Longform

Medical marijuana has become a growth industry in Colorado

See photos of 12 strains of Cannabis Therapeutics' supply at westword.com/slideshow

Behind a locked, unmarked door in a Colorado Springs strip mall, the state's largest marijuana dispensary is open for business.

The operation's aromatic showroom is packed floor to ceiling with pot and anything and everything related to it. "Welcome to Cannabis Therapeutics. Intended for prescribed medical use only!" announces a large sign on the wall.

Glass cases display Baggie upon Baggie of pot — 35 varieties in all. Those looking for cheap medicine can go for the $250-an-ounce, bargain-basement Holland's Hope or upgrade to $300-an-ounce Thunderstruck or $400-an-ounce Purple Haze. Big spenders can opt for top-shelf meds such as a crop of Chocolate Chunk priced at $500 an ounce. It's all available to buy loose or ready to smoke in pre-rolled blunts. And, for green thumbs, cloned marijuana seedlings sit in a bubbling tray of water, waiting for the right buyer.

Today an older woman is here buying some Silver Skunk to help ease lingering pain from a shattered right femur she suffered in a car accident, as well as recurring migraines and fibromyalgia. "I don't like marijuana, but I have no choice," she says as she pays part of her $136 bill in cash and puts the rest on a debit card.

A mother in a track suit leaves her teenage daughter pouting in the lobby while she shops; a younger fellow in baggy jeans and a hoodie samples some Mexican True Blue.

A staffer is ready to help newbies who've just coughed up their $25 annual membership fee establish what mixture of sativa and indica, the two core strains of medical marijuana, is appropriate for their particular illness. For multiple sclerosis, it's best to go with a cross breed that's at least 65 percent indica, known for its relaxing physical high. Sufferers of debilitating stress, on the other hand, typically opt for sativa, which provides more of a mental high.

To administer the medicine, there is a smorgasbord of colorful glass pipes and bongs available, courtesy of a Manitou Springs glass blower. For those who don't want to smoke their determined dosage, there are vaporizers to help clients inhale it, as well as THC pills, THC oils, THC butter, THC fudge, ice cream, bubble gum, hot chocolate mix, cheese, fountain drinks, roll-on pain relievers and bubble bath. Stashed away in a cabinet are jars filled with marijuana marinating in Don Julio and Cazadores tequila.

"It's not about getting high," says Michael Lee, the owner of Cannabis Therapeutics. "It's about getting medicated." Lee founded the operation three years ago under the auspices of Colorado's Amendment 20. The constitutional amendment — approved by voters in 2000 — allows people with cancer, glaucoma, HIV, AIDS, muscle spasms, severe pain, severe nausea and other medical conditions to use marijuana.

With a recommendation from a licensed Colorado doctor, patients can obtain a state-issued Medical Marijuana Registry identification card to show to police — though it does nothing to change the fact that the federal government still considers marijuana illegal. Patients may cultivate their own medicine or designate a primary caregiver to provide it for them. Lee and his colleagues at Cannabis Therapeutics, for example, are designated caregivers to more than 600 patients around the state.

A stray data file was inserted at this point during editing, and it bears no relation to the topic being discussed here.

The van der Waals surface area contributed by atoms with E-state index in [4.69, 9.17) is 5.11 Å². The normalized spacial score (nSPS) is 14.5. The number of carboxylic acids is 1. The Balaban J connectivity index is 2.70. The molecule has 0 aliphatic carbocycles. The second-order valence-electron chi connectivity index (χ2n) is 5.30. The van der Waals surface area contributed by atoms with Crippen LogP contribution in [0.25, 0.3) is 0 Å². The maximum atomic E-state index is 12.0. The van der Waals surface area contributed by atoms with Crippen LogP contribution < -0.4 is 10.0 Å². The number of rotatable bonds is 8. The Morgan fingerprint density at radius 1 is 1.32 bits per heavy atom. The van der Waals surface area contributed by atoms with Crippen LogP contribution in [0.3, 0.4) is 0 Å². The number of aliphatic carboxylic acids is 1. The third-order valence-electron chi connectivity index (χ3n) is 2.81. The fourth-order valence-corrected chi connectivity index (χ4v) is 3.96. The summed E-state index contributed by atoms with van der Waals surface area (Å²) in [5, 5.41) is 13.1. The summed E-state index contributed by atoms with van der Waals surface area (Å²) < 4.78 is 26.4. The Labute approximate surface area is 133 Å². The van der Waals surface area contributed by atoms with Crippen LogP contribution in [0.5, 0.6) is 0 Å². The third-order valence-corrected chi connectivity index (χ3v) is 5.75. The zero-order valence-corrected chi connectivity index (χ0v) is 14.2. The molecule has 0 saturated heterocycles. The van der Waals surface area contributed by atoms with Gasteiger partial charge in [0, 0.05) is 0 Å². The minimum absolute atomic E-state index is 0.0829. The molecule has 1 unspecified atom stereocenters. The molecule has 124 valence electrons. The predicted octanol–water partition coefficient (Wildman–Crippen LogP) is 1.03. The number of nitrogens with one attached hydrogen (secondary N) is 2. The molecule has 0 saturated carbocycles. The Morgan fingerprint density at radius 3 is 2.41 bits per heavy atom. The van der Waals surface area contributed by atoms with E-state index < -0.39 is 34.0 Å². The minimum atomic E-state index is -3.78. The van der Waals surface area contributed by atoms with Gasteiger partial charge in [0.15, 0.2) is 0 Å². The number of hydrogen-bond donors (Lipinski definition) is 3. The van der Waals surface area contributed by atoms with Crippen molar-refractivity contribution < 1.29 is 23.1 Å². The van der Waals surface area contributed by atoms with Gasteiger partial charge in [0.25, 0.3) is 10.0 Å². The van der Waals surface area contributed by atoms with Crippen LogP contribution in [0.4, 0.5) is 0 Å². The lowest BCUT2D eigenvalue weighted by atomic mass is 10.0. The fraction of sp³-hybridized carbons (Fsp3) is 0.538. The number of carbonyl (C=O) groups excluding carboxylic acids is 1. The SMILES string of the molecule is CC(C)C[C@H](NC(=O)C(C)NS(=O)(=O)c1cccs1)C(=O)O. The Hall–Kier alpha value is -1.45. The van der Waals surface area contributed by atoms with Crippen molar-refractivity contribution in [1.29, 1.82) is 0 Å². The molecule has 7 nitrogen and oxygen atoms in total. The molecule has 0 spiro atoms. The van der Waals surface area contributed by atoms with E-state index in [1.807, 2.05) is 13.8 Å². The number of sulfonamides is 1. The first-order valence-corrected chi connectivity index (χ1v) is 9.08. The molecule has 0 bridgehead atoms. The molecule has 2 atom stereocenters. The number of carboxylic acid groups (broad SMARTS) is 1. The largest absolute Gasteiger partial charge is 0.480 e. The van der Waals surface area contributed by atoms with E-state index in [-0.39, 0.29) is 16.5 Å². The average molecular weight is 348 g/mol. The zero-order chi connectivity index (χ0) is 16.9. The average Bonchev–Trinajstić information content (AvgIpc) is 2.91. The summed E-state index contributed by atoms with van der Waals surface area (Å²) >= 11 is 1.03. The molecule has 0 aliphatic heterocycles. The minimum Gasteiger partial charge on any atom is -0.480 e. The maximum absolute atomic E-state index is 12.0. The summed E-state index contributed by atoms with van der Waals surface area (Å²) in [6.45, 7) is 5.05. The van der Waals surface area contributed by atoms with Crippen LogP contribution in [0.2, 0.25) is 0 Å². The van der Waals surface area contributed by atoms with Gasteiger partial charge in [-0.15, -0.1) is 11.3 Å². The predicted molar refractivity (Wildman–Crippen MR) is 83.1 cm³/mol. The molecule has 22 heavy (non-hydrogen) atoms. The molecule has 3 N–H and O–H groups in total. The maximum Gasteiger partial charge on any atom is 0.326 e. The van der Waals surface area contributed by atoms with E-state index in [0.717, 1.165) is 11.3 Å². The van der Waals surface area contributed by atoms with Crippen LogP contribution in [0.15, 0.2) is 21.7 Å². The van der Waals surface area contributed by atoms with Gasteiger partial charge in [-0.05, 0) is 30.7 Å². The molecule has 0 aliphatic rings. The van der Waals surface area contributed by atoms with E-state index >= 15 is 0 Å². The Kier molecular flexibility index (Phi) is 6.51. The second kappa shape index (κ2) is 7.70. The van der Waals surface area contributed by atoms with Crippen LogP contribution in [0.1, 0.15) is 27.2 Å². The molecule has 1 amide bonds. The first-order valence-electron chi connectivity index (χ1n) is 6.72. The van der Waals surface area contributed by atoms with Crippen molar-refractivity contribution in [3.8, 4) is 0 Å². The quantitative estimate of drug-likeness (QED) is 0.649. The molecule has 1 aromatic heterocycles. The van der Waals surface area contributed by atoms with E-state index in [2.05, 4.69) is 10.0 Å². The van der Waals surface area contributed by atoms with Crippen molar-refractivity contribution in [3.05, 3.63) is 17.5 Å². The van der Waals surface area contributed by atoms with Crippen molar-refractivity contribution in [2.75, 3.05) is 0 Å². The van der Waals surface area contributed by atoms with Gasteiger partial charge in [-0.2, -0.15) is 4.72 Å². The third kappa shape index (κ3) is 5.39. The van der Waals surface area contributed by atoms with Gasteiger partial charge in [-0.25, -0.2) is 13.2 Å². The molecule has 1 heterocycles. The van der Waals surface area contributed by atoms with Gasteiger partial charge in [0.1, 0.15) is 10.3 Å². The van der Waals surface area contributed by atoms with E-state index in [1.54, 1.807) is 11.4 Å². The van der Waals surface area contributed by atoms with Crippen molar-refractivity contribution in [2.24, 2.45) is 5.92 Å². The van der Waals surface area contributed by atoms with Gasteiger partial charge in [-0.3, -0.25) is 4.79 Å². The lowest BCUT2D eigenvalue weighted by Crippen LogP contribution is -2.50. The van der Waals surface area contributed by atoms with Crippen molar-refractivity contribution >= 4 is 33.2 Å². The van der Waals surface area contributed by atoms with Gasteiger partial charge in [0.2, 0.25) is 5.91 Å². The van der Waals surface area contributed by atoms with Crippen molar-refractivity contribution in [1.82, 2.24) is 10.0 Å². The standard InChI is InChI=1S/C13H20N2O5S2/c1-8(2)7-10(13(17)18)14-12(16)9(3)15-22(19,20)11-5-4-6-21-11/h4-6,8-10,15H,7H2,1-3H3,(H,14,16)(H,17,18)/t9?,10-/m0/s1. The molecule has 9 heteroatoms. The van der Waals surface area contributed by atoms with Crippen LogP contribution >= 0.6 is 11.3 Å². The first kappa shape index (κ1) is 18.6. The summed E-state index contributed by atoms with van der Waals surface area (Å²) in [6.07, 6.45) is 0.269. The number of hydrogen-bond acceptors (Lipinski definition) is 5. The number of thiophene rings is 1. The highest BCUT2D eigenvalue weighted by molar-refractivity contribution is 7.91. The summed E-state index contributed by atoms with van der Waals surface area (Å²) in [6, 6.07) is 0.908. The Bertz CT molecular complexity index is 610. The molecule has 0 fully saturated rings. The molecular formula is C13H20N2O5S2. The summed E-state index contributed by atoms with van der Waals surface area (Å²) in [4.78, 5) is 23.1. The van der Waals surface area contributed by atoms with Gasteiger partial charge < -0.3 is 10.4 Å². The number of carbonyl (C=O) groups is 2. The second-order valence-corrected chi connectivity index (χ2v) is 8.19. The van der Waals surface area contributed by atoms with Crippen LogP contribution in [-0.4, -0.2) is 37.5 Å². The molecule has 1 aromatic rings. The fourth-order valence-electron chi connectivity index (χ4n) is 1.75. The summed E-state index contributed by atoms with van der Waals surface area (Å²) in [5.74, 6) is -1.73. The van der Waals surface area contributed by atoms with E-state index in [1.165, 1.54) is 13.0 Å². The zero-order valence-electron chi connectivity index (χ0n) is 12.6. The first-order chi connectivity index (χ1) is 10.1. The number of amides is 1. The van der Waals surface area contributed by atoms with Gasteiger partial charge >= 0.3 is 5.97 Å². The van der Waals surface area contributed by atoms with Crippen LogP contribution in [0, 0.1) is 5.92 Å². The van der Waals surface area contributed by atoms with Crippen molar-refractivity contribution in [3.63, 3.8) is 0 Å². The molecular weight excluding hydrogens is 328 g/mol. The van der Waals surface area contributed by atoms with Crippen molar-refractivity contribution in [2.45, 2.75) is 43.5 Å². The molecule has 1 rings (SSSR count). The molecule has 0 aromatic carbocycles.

This arrangement has proved lucrative: Lee, 44, says his dispensary earns about $105,000 a month, $75,000 of which he says goes back out the door for more monthly product. This onetime owner of a Colorado Springs flooring company insists, however, that his current occupation is more than a business.

"I clinically died. I can't lie. I won't lie," he declares, gesturing to a faded news clipping on the wall. It describes a car crash years ago in Santa Barbara, California, in which a young passenger was killed, and notes that "the driver, Michael Lee, 19, suffered head and internal injuries, and his condition is listed as critical."

After being clinically dead for 41 minutes and spending eleven days in a coma, he turned to marijuana for healing. Years later, lingering pain and muscle spasms led Lee, who is also a member of local mega-churches New Life and Radiant, to become one of Colorado's first certified medical marijuana patients, and he soon found himself helping other people who used marijuana for pain and illness. Now there's no more established operation around for getting medicated.

Lee has signed contracts with seven Colorado growers — all legal under Amendment 20, he promises, because they're registered caregivers for some of his patients. Each grower provides him with roughly a pound and a half of dried marijuana per month. Cannabis Therapeutics is also insured, says Lee, who convinced his insurance agency to design a dispensary policy just for him.

He also has a good relationship with the Colorado Springs police, having invited them in for a tour in 2006 after the cops caught wind of the operation.

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Joel Warner is a former staff writer for Westword and International Business Times. He's also written for WIRED, Men's Journal, Men's Health, Bloomberg Businessweek, Popular Science, Slate, Grantland and many other publications. He's co-author of the 2014 book The Humor Code: A Global Search for What Makes Things Funny, published by Simon & Schuster.
Contact: Joel Warner

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